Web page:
To begin with, have no fear. We are not going to test you, if that is any concern. And it does come up when discussing this subject.
What is the number of your IQ (intelligence quotient/level)?
One hundred or more?
That is normal.
Normal means within what they they call a “standard deviation” of 15 or so.
No, that does not make anyone unusual, but if your actual score is at anywhere around 100…say 110 or so or 90…that is normal.
And nothing to worry about.
Why bother with any of this?
Especially when you probably don’t even know your IQ.,.and there’s no test of it, not right here?
What being smart means
We are going to here discuss your IQ or smartness when it comes to visiting a theme park.
Smartness is not really an issue or any requirement for being a tourist anywhere.
At any time.
But think about it.
There’s a lot of “smart” suggestions that say they will save you money.
Nothing wrong with that, either. But smart does not really mean just saving money, does it?
Smart also means you will have a pleasant trip.
No disasters, that is.
Smooth sailing, as they say in the cruise business.
Not getting lost and other hazards
If you have a family, that might mean no lost people disappearing in huge crowds.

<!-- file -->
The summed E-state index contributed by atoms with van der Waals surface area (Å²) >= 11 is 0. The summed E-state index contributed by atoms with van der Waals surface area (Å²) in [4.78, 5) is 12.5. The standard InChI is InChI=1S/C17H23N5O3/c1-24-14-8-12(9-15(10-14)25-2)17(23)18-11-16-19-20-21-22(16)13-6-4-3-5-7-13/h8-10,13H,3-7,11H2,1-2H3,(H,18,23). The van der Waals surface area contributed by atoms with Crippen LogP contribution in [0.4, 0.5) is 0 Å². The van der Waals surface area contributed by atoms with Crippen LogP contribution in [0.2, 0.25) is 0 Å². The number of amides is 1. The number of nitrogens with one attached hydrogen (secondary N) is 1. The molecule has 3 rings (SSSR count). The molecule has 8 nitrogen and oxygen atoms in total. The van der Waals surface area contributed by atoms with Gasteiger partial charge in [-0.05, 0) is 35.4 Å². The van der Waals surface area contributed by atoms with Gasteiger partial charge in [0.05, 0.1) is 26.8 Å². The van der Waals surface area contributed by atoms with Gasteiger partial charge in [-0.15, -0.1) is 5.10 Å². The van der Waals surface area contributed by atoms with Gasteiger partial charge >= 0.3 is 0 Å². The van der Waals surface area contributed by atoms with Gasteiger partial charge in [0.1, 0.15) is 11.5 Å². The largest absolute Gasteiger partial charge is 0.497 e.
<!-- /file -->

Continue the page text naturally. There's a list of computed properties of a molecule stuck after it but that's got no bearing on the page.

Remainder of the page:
And not being able to find them for five hours.
Those five hours might be better spent enjoying the rides or eating the turkey legs or almost anything at all rather than facing the anxiety of wondering where in the world they could have gone?
Just how smart do you need to be?
So to start off, you don’t have to have a genius IQ (less than one percent of the US population) to be smart enough to enjoy your visit as a tourist.
At the very beginning of your visit, no one wants to get lost or displaced or separated from the rest of their party, however.
So maybe obvious but here we go…
Have a designated meeting place with your party in case of separation.
If very young children are involved, write their names on their wrists with a magic market (maybe with a telephone number). Attach some form of ID on the kids.
And take a cell phone picture of the littlest ones — just in case worse comes to worse, and they get lost despite all you do to prevent it.
While on the subject of photos…
Using your camera intelligently
Also take a photo of where you park your car. You never know when you might forget.
If you have a large party, you might dress them all in the same vividly-colored neon shirts or blouses. If you can afford to buy them, and pay the cleaning bill, this will make it easier to find strays
What you can do before you even get there
Prepare. Make up a list the night before.
List the rides you want to do first. Priority rides first.